Retro: Living life through a lens

Daybell and Choo Opticians 2
Daybell and Choo Opticians 2
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Take a seat and then tell me how many letters of the top line of this story you can read!

You’ve probably guessed that our weekly look at professions has this week reached the world of opticians - a job that most of us will have come into contact with at some stage during our lives.

Marilyn Waldron checks a customers eyes at Parkhurst Opticians in Goldthorpe. She has returned to work to help her husbands farming business survive.

Marilyn Waldron checks a customers eyes at Parkhurst Opticians in Goldthorpe. She has returned to work to help her husbands farming business survive.

It is one of those visits, like doctors and dentists, that is a necessary chore every now and again throughout our days.

For many, the first encounter with an eye test will have been at school, searching for numbers hidden in pictures of hundreds of coloured dots.

Of course, back then, we probably had little idea what was being tested - but by the time the eye test chart with the rows of letters of varying sizes came out, there was no getting away from whether you had a duff set of peepers or not - you could either read them or you couldn’t.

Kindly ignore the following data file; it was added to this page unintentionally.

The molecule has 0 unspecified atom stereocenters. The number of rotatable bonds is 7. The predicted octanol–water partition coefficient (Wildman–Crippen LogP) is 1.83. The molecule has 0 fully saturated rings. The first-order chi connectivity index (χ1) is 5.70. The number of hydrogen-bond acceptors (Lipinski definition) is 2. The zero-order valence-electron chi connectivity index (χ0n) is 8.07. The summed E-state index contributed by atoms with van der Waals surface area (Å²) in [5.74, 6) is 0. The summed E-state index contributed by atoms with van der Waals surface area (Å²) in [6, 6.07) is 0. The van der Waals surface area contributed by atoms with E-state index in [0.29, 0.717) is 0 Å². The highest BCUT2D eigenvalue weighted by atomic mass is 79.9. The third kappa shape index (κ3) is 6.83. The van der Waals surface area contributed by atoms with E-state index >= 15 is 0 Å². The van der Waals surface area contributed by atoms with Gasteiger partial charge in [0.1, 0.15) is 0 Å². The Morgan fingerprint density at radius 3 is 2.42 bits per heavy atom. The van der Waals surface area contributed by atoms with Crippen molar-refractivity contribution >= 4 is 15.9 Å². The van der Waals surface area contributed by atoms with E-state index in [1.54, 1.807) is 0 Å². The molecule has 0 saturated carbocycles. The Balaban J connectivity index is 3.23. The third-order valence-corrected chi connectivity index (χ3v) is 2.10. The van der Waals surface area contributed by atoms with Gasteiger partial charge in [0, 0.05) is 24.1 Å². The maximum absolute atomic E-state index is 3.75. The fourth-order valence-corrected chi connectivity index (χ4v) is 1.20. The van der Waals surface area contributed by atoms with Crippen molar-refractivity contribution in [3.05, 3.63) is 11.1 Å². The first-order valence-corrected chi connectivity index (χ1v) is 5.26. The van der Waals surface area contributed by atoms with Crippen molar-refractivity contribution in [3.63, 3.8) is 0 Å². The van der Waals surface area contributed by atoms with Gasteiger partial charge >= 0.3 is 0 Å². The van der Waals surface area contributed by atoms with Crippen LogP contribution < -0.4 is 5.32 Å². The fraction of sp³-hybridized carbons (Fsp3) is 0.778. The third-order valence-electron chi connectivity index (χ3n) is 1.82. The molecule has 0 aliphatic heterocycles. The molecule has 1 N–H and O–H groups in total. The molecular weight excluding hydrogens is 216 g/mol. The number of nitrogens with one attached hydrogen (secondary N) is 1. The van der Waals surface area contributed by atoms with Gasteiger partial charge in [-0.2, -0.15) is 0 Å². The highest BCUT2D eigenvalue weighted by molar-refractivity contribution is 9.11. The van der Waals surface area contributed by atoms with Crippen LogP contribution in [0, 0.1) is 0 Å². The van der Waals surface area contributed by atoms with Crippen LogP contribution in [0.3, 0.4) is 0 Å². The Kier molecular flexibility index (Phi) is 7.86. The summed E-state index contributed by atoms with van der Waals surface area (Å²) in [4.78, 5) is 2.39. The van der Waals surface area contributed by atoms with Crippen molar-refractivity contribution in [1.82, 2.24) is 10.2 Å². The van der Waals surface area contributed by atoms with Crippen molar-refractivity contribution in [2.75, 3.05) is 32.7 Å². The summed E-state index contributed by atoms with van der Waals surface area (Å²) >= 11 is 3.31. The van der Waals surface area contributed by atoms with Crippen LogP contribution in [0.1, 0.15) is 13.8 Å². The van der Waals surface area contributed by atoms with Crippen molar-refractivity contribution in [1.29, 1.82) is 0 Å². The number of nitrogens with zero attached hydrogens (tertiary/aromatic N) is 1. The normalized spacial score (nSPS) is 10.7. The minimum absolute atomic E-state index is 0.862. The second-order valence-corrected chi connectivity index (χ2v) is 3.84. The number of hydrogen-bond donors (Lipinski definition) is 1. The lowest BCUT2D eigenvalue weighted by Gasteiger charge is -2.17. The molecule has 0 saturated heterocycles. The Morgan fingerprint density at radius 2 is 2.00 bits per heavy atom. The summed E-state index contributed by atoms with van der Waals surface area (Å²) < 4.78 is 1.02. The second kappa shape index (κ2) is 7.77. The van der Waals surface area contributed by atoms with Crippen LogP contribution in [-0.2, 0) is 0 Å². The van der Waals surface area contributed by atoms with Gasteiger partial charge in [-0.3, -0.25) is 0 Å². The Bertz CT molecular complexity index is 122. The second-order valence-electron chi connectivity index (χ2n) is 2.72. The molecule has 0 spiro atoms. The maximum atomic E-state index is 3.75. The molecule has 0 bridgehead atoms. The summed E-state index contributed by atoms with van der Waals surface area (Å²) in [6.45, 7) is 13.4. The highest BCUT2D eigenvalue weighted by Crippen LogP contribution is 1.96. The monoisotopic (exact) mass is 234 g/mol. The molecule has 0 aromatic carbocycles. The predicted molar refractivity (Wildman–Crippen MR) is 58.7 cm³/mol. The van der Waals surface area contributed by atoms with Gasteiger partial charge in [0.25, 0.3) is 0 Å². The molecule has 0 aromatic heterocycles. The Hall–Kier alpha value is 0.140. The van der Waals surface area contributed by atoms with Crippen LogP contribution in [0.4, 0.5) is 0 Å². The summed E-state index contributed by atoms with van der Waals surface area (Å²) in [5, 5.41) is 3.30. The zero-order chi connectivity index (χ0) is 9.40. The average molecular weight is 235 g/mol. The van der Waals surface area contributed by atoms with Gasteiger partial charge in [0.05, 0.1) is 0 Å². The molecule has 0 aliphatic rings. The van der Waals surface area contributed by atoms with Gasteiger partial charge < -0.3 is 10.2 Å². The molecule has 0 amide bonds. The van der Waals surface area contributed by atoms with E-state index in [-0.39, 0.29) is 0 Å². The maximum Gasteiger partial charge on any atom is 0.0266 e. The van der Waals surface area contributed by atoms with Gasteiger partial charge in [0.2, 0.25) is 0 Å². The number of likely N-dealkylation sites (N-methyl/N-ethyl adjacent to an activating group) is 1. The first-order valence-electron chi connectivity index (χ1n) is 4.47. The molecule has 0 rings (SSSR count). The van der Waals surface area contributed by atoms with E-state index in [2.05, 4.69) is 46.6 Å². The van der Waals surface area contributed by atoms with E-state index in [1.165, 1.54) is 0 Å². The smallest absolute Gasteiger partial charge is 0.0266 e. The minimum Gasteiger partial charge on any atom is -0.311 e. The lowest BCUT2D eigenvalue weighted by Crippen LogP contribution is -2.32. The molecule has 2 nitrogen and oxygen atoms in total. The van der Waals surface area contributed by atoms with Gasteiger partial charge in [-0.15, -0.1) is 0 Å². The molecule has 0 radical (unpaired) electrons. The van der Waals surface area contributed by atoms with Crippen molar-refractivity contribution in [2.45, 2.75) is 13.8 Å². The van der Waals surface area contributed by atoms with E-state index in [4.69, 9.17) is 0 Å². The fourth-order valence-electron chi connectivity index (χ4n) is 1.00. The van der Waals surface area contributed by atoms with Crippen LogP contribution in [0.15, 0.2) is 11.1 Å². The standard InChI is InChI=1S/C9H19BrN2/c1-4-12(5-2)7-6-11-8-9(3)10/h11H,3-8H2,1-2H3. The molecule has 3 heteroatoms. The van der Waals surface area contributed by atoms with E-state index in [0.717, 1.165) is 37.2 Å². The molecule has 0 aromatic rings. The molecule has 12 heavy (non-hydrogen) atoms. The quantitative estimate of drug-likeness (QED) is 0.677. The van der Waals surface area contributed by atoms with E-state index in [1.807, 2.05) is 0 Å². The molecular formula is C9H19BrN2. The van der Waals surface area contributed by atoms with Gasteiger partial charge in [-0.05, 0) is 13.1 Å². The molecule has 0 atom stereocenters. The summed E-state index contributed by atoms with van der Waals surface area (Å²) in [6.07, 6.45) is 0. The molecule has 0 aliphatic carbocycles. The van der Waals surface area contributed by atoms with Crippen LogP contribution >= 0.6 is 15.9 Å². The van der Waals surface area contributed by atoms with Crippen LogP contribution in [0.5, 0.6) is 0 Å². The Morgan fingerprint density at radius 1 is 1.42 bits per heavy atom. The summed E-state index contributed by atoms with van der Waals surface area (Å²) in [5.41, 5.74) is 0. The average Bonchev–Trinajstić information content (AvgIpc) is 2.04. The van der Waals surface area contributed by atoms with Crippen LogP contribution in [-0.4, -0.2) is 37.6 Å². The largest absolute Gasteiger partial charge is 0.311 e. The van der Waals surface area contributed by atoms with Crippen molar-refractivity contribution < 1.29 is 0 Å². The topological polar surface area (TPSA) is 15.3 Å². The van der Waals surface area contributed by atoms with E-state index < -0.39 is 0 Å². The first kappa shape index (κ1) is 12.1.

And then, there are the red and green colour tests - picking out black shapes against coloured backgrounds and deciding which is brightest - and then worrying if you are giving the correct answer when they both appear pretty much the same.

Royle Family star Ricky Tomlinson at Specsavers, Pinstone Street for their Specsavers Drive Safe Road Showpictured with  Louise Bromley and  Louise Meadows.

Royle Family star Ricky Tomlinson at Specsavers, Pinstone Street for their Specsavers Drive Safe Road Showpictured with Louise Bromley and Louise Meadows.

There’s the unpleasantness of the glaucoma test to endure too - a small puff of air, blasted right into the eye by machine. No matter how many times it happens or how many times you’ve had it done, you’ll always recoil in the chair in discomfort, dabbing at your watering eyes.

Of course, the most fun part, if you can call it fun, is when the optician wields those oversized glasses that are used to determine your prescription.

Plonked on your nose, a variety of lenses will be dropped in, flicked around, swapped about and finely tuned and tweaked with until you can quite clearly recite “X C H G J” without stuttering or read a passage from a laminated card containing a few literary verses in minute print.

By the end of it, you are pretty befuddled by which lens was best, the first or second, and again, sit there thinking whether you’re giving the right answers or not.

FACTORY FOCUS,LAWRENCE JENKINSON,OPTICIANS'Left, Optometrist Jenny Grange tests a clients eyes.

FACTORY FOCUS,LAWRENCE JENKINSON,OPTICIANS'Left, Optometrist Jenny Grange tests a clients eyes.

Of course, joking aside, opticians play a vital role in preserving the nation’s eye health and giving us the gift of good eyesight in a job that has changed little over the years.

One thing is for certain, there’s many of you reading this now who wouldn’t have been able to, if it weren’t for expertise of an optician.